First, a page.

10.26.2005

Frayed Not


I have a novel I want to sell and it's now out with an editor who asked for a revision a year or so ago. (I don't like this revision without a contract thing, but I'm a nobody, so I do it.)So, given that she'll probably reject it, here is my question. I sent this story out a few years ago before this major revision and received a few rejections on a partial and on my query. Seeing that it was sorta out there a few years ago, does this make my manuscript shop worn? Is it, in the industry, considered a loser because it had a history of a few rejects (most of them queries or partials). In fact, when I think about this, hardly anyone has read the whole ms. What's your take on mss that have evolved over time (5-6 years) gone through many incarnations (I don't write a book a year like many of my writer friends), and have grown along the way? Is it death for a book?


There was an idea floating around in the Renaissance that you become a whole new person every seven years. I kind of like the idea. Makes some of those high school year book mug shots less agonizing to look at.

The question here is really, when is this a new novel. Once you've shopped it around it does become shopworn. Editors are much less likely to be able to buy something if the exec editor says "yea, we saw that and passed on it five years ago.".

First thing of course is you need a new title and a new opening. Then shop it as a new novel if you've changed significant parts of it.

You might consider this as your practice novel though, and think about writing an actual new book. I'm always surprised at how much better most of my author's second novels are. You really do learn a lot by actually finishing one and starting the second.

4 comments:

Feisty said...

Thanks, Miss Snark for answering that question. I agree with the new beginning thing and the new title. How very brainy of you to come up with that.

And by the way, this novel is like the fifth or sixth I wrote. (I wrote three or four really bad novels that would curdle the brain of some editors but I did sell the next one after that.) This one has languished because I had to get a job. It was either that or starve.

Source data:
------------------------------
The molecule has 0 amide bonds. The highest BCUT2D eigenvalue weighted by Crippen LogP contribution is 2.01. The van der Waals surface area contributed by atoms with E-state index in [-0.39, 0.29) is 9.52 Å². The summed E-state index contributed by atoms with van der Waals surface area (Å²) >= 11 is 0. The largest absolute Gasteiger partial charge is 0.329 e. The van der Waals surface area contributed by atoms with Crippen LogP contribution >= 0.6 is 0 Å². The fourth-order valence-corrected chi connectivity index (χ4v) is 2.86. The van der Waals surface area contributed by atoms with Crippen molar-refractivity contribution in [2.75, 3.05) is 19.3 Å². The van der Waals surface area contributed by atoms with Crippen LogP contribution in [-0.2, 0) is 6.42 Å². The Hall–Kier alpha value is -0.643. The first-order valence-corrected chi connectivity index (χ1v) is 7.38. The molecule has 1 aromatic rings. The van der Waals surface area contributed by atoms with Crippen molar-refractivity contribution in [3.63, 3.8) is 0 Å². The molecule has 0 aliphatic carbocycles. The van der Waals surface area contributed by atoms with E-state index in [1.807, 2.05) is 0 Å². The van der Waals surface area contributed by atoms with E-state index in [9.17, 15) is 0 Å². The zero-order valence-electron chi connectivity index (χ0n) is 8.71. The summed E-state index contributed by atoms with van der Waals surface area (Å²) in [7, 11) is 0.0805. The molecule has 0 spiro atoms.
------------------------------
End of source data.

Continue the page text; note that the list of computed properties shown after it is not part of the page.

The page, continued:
Thanks again.

brainlesionssuck said...

I agree with Ms. Snark...my first novel is under the bed...I still love it and would love to re-do it someday, but as is, it stinks. But it served its purpose. My second novel is agented and I wrote it in six months in contrast to the first one which took me three years!!!

Kathie at Housewifecafe.com

Candice Gilmer said...

I agree as well. My first novel was decent, but my second is doing great. Well, I consider it great, anyway, I've got an editor and agent looking at a partial right now, so I'm giddily waiting for a reply.......... That's much farther than I did with my first book, so I'm doing the happy dance.

Laraqua said...

I don't understand. Do you mean that the second novel an author thinks is publishable is better than the first one they thought was publishable? Just that I've been writing with great frequency since I was fourteen and have easily wrapped up about 1 000 000 words in the past six years (not all were completed works but most ran in the 50 000 word range and many were rewritten drastically with new settings/characters/plots/premise alterations and most of those stories did see editing, even those that weren't finished). Am I just twisted? Or did I misunderstand?